“Just having that communication with someone that was non-judgmental was a big impact for me.” — Manny Arroyo, father of three
In 2012, Manny Arroyo’s drug and alcohol addiction led to domestic violence in his home, leading to the loss of his three young sons, Damian, Adrian and Fabian.
“It was a downward spiral for our family,” recalled Arroyo, 34, of Oxnard.
Through family members and police officers, referrals and reports started coming to Ventura County Human Services Agency’s Children and Family Services (CFS). He and his wife were separated, “but I kept going over there, disrespecting the house, so they got removed from her because she failed to protect . . . so my kids finally got removed.”
He was put on probation, but decided to run from his probation officer, not following through or turning himself in. On Nov. 25, 2012, he was arrested at his house, “and that was a turning point in my life where I had to decide whether I wanted to be a father and change my life or continue the path that I was going.”
His three sons were placed with his ex-wife’s father, “and it was really a struggle because the visitation was really difficult for me,” Arroyo continued. “There was no communication during the week except one-hour visits twice a week, and that was really tough because I’ve always been really close to my kids.”
During his incarceration, he decided to get help, and his cellmate told him about Genesis Sober Living’s program called Dads and Kids.
“He said that would be a great fit for me because they allowed kids to go visit there, and it would help me with my case plan . . . that I had to follow from CFS,” Arroyo remembered. “And in that place I found the structure that I needed, the foundation that was going to hold my life together to this day.”
“It’s not too late”
With help from a social worker at CFS, Arroyo started taking the steps to rebuild his life. This involved getting involved with domestic violence classes, counseling, going to church, “and things that are required for us to do in order for us to unify. I started working on myself, finding myself, loving myself, and then realizing what I had to do — take care of myself before I could take care of my kids.”
Soon enough, he and his sons were granted more time together, starting with time on the weekends until he got his own place. In 2014, he was reunited full time and granted full custody of his sons, who are now 7, 9 and 12 years old.
Looking back, Arroyo said his “a-ha” moment to turn his life around occurred when he came to visit his sons at CFS in Ventura. That’s when he saw the look on the face of his oldest son who, despite witnessing the trauma in the home, wanted to be at his father’s side.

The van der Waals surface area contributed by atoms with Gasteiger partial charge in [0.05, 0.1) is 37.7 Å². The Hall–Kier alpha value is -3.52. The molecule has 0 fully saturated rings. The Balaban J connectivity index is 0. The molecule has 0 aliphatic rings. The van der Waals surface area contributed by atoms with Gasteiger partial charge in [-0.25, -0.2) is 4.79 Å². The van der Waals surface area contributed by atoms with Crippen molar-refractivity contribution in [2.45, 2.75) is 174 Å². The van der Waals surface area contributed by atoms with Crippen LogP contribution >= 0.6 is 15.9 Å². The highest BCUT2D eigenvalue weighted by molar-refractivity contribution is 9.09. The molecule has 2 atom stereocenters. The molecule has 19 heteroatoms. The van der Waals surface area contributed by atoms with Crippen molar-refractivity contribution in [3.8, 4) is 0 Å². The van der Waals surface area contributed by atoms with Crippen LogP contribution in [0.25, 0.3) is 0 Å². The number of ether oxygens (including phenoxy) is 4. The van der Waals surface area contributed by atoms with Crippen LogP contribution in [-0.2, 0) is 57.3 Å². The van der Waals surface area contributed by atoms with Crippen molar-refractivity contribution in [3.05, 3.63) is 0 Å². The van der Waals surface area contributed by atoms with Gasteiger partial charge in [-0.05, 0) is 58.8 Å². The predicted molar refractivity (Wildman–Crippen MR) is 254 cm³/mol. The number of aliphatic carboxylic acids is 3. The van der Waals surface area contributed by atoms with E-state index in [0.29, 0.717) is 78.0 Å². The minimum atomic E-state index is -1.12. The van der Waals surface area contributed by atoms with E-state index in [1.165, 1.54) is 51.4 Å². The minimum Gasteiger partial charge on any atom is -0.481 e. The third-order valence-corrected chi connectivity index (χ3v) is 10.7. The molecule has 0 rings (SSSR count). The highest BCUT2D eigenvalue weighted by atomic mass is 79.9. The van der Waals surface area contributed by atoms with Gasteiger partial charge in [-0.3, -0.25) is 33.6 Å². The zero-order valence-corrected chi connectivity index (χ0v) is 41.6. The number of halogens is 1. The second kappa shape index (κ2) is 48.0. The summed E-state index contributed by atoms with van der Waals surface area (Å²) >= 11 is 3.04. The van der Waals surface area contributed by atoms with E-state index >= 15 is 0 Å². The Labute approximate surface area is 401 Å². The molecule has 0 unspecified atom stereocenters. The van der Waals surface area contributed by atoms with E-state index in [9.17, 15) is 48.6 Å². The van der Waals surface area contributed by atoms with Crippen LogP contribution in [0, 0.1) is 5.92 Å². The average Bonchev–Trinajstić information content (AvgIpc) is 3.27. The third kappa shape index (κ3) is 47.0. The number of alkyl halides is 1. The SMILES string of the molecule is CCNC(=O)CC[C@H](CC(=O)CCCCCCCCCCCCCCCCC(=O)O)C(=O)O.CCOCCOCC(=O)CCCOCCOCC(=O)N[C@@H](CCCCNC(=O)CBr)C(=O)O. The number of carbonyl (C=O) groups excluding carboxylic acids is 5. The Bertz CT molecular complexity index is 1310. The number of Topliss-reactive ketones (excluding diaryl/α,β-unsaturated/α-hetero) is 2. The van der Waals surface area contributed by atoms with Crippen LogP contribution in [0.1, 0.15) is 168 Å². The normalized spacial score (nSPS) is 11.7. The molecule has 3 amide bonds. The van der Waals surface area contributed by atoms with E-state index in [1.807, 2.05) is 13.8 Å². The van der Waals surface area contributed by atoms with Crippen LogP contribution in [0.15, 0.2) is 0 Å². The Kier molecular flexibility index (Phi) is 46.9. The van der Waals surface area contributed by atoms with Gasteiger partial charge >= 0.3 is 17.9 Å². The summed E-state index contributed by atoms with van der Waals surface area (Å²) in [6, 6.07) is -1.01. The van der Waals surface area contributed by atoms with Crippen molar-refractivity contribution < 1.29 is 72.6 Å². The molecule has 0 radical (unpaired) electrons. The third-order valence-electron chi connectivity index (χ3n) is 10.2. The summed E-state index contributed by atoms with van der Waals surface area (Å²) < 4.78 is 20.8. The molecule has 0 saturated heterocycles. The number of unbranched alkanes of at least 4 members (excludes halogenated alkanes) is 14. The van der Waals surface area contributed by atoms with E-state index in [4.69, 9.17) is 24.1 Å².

“He was telling me, ‘Daddy, I want to go home with you,’ ” Arroyo said. “I was feeling so powerless over myself, over my addiction, over my life having no control.” Arroyo’s father was also at this meeting, making Arroyo’s situation feel even more devastating. “Being next to my dad, seeing the tears roll down his cheek . . . I saw my dad cry twice in his life, one when his dad passed away, and that time.”
Going home after visiting with his children during that meeting “was the time I said, I can’t do this anymore. So I stopped running from everything and decided to confront everything I had to confront.”
Clean and sober since 2012, and with his sons back in his life, Arroyo largely credits CFS for getting him back on track, “and letting me know that I had hope, that I could reunify, that it’s not too late . . . just having that communication with someone that was non-judgmental was a big impact for me.”
Today, Arroyo works at CFS, helping other families through their reunification process, going to court with them, giving them resources, helping them communicate better with social workers, and being involved with the quality parenting initiative, as well as assisting families through Parents as Leaders (PAL). When he’s not busy at CFS, he’s with his sons coaching soccer, which all three are involved in; as well as coaching his oldest in boxing, coaching his middle son with basketball, and coaching his youngest in baseball. He emphasized that he has a lot of help from his loved ones after mending his relationships with them, including his cousins, his sister and his parents, as well as his father-in-law.
“It takes a village and my support is amazing,” he said. “I had burned all those bridges but I mended all those relationships by making amends . . . because I did hurt a lot of people.” Asking for help is one of the biggest things he emphasizes with the clients he works with now. “I tell them they have to ask for help; what’s really helping my kids is the support that they have — their safety net is huge.”
Safety of the child
Protecting children by strengthening families was the vision of Judy Webber, deputy director for Children and Family Services, said Michelle Calder, Children and Family Services program manager.
“Yes, the safety of the child is the No. 1 priority, but you can’t have a healthy child without a healthy family,” Calder said. “It’s within strengthening the family where the child is really going to flourish and Judy has that vision.”
The Ventura County Human Services Agency’s Children and Family Services department strives to strengthen families so that they are able to keep their children in their care whenever it is safe to do so. Over the past year, CFS has kept 153 children out of the dependency court system by providing services to their parents that improve caretaking skills and that help parents draw upon their social supports during difficult times. Children who exit foster care are much more likely to reunify with their parents than be adopted. Indeed, over 2,000 Ventura County children have reunified with their parents over the past decade, returning to families who are stronger, healthier and better equipped to handle difficulties that can arise in all families.
“Our work is not only about strengthening or focusing just on kids,” Webber said. “It’s about family empowerment and having caregivers walk alongside and support our families on their journey to reunification.”
Arroyo’s story is common, Calder said. While each family is different, many are dealing with addiction issues, domestic violence or mental health challenges, so having someone at the helm like Arroyo, who has been there and gotten through it, “our parents can hear him so much better than they can hear a social worker.”
Perhaps the biggest stigma surrounding these families is that they are bad parents, Calder noted. However, “I think that’s been changing for a long time. The same way with addiction — it’s more accepted . . . and with recovery, you can’t turn the TV on or watch a movie that they’re not showcasing 12-step programs and someone who’s in recovery.”